I mentioned last week Rachid Bouchareb’s new film, Indigènes, which is about a little known chapter of history: That (Muslim) soldiers from the French colonies were sent to fight the Nazis. It’s a subject that’s near to my heart, because my grandfather was part of the Tirailleurs Marocains, so I am dying to see the movie. I just heard that the ensemble cast (Jamel Debbouze, Roschdy Zem, Sami Bouajila, and Samy Naceri) has won the Best Actor award at the Cannes Film Festival. The film doesn’t have a U.S. distributor yet, but one hopes that the attention at Cannes will help get it to theatres here.
I’d like to read Elaine Sciolino’s interview with Jamel Debbouze in the NYT, but it’s hidden behind a subscription wall.
Can someone send it to me? Thanks, A. Here’s a snippet:
He achieved international recognition with the 2001 film “Amélie,” in which he played Lucien, a stammering grocer’s assistant. In “Astérix and Obélix: Mission Cleopatra” the next year, Mr. Debbouze played an incompetent Egyptian architect who never made his deadlines and put doors near ceilings, justifying them by saying, “In case you ever want to build a second floor.” That role earned him $2.7 million,
making him one of France’s top-grossing actors. Now only Gérard Depardieu commands a higher salary per film.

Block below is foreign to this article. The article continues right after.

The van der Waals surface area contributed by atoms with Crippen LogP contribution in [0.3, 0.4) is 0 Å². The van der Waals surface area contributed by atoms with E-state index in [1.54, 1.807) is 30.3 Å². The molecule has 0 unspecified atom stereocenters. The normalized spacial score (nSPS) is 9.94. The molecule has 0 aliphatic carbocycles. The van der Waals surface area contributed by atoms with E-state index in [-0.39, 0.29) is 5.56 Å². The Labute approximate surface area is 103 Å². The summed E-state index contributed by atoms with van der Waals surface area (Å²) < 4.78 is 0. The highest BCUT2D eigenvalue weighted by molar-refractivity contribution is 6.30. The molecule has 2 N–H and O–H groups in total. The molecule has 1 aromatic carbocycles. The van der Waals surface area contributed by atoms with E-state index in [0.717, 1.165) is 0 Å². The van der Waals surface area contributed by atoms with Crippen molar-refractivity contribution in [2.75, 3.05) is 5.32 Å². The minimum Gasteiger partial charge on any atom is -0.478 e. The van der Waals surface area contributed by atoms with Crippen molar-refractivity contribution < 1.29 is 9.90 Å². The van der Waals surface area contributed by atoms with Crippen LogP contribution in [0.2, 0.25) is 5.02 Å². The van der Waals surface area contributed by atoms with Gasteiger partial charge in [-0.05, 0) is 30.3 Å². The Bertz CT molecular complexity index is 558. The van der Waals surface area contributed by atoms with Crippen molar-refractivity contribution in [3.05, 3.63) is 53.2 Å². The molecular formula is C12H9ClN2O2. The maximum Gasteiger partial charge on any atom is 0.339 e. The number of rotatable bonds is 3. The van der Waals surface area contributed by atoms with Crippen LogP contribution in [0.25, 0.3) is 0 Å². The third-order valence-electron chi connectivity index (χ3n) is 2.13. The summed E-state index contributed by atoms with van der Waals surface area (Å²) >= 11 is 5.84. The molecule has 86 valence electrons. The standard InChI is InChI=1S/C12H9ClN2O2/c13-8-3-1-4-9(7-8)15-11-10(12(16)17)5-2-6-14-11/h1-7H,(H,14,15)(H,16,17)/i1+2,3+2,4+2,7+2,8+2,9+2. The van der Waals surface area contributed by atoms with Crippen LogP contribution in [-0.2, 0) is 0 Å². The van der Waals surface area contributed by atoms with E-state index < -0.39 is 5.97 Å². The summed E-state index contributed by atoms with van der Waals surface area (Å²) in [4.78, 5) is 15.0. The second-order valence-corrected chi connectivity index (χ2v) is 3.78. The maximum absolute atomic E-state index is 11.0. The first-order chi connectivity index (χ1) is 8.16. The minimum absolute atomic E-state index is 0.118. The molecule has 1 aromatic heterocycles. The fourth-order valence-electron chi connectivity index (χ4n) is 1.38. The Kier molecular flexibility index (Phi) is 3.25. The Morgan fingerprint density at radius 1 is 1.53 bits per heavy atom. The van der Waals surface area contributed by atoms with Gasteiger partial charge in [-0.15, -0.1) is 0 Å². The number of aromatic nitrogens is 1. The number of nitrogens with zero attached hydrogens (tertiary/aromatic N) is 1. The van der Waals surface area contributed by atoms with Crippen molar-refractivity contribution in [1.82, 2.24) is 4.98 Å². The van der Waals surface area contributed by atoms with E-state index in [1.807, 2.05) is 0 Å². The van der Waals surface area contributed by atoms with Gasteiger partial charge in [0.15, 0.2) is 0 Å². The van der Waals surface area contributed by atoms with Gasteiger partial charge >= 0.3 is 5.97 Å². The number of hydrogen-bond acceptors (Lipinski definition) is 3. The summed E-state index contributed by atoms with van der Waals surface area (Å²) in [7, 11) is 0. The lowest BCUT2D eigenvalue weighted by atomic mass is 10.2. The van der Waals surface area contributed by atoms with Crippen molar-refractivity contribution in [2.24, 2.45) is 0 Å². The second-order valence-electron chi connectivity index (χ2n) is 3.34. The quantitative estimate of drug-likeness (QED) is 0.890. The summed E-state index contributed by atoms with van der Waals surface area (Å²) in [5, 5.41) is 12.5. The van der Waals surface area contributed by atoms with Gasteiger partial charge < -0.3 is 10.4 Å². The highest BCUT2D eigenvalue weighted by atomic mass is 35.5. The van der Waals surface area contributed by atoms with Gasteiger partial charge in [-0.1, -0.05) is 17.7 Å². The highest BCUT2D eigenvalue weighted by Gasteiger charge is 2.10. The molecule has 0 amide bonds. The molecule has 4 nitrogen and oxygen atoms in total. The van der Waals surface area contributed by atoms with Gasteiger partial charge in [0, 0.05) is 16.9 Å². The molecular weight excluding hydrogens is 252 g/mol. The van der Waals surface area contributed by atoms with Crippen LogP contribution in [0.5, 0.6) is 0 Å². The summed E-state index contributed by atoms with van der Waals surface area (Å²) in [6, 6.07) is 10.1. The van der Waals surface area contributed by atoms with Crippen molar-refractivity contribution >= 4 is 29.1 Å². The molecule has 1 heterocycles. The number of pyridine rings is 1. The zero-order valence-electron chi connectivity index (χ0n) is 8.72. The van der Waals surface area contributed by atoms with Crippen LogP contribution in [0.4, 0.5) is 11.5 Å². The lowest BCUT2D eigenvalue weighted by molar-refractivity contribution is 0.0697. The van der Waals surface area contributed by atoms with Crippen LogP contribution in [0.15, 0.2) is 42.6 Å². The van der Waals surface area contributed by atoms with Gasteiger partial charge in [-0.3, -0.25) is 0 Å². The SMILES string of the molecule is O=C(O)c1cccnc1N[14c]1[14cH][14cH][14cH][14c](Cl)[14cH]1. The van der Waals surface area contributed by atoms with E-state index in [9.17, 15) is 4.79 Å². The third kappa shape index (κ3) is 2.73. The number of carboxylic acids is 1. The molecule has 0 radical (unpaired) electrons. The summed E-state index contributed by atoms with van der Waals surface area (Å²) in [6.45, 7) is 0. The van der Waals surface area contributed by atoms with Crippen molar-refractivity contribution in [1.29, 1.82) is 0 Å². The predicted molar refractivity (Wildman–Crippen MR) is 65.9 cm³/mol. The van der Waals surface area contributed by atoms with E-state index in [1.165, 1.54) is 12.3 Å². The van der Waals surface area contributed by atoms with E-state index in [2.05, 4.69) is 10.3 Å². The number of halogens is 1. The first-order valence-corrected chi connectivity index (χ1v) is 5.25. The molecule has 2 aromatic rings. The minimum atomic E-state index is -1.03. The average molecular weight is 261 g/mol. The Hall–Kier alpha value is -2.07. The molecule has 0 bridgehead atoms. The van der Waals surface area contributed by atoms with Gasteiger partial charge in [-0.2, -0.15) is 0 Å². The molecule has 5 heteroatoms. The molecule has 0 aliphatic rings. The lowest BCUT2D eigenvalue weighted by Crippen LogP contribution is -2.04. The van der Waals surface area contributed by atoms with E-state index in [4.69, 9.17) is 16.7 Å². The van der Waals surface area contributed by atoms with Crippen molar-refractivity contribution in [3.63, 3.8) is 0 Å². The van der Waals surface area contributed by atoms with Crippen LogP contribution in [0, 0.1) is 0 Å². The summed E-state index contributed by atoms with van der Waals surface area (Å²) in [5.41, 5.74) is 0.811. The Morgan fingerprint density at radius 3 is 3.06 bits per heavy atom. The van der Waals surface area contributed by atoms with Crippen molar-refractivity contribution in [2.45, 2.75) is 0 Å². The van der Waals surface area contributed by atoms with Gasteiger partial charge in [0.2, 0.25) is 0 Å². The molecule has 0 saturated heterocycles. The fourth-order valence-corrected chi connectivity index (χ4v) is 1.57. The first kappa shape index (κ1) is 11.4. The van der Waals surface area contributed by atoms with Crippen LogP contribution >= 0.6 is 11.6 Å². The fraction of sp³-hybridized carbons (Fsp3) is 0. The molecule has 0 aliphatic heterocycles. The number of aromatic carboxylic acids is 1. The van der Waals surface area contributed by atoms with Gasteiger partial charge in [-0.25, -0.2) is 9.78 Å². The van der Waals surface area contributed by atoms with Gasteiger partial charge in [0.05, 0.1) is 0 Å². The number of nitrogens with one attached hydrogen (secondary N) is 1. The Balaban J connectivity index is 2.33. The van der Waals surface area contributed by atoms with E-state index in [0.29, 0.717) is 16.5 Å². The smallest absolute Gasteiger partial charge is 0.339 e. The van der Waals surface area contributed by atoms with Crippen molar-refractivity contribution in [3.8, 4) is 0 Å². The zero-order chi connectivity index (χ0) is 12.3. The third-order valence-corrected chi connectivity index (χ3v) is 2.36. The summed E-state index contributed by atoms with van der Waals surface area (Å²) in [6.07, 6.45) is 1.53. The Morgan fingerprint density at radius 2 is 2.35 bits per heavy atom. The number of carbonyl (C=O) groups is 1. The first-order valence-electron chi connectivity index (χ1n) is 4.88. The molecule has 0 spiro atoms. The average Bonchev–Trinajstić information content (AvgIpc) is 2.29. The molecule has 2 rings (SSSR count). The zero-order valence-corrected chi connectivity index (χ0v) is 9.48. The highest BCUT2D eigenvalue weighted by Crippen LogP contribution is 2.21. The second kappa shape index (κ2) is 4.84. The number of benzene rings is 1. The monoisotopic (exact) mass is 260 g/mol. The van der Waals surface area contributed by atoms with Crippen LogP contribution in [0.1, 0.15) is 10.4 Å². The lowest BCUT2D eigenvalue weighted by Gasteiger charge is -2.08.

He credits his mother, who rose every morning at 4 and held down back-to-back jobs to help support him and his five siblings, for his success.
“In everything that’s black, she sees rose, yellow, green,” he said. His mother, a Muslim, wears a headscarf in public.
When he told his father, now a retired sweeper in the Métro, that he wanted to be a comedian, he said his father replied, “That’s for drug addicts and homosexuals.” After a pause, Mr. Debbouze smiled and added, “But he calmed down when I gave him his first Mercedes.”
Mr. Debbouze resents that he is given such labels as “the prince of the housing projects” or the “Arab with attitude.”
“They categorize us always as ‘actors of Moroccan origin,’” he said. “I am not an ‘actor of Moroccan origin.’ I am an actor.”
I’m not sure why we needed to hear about his mother’s headscarf, but oh wait, it is the NYT, after all.